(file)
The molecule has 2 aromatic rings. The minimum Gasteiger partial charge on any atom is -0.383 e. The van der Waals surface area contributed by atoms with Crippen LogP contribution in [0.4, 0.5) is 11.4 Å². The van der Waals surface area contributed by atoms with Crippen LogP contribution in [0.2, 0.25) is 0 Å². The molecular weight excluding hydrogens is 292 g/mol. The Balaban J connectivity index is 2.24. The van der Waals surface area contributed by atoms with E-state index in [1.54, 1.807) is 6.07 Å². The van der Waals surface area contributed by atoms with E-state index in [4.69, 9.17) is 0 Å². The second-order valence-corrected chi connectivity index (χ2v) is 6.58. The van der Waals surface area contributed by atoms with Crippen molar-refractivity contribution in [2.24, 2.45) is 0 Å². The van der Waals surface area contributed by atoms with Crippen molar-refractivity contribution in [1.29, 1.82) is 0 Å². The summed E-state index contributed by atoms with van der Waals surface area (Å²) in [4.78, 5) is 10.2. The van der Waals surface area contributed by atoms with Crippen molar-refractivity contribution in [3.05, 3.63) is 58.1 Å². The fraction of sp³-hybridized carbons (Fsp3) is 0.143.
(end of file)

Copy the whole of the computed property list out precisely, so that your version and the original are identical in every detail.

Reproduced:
The molecule has 2 aromatic rings. The minimum Gasteiger partial charge on any atom is -0.383 e. The van der Waals surface area contributed by atoms with Crippen LogP contribution in [0.4, 0.5) is 11.4 Å². The van der Waals surface area contributed by atoms with Crippen LogP contribution in [0.2, 0.25) is 0 Å². The molecular weight excluding hydrogens is 292 g/mol. The Balaban J connectivity index is 2.24. The van der Waals surface area contributed by atoms with E-state index in [1.54, 1.807) is 6.07 Å². The van der Waals surface area contributed by atoms with E-state index in [4.69, 9.17) is 0 Å². The second-order valence-corrected chi connectivity index (χ2v) is 6.58. The van der Waals surface area contributed by atoms with Crippen molar-refractivity contribution in [2.24, 2.45) is 0 Å². The van der Waals surface area contributed by atoms with Crippen molar-refractivity contribution in [1.29, 1.82) is 0 Å². The summed E-state index contributed by atoms with van der Waals surface area (Å²) in [4.78, 5) is 10.2. The van der Waals surface area contributed by atoms with Crippen molar-refractivity contribution in [3.05, 3.63) is 58.1 Å². The fraction of sp³-hybridized carbons (Fsp3) is 0.143.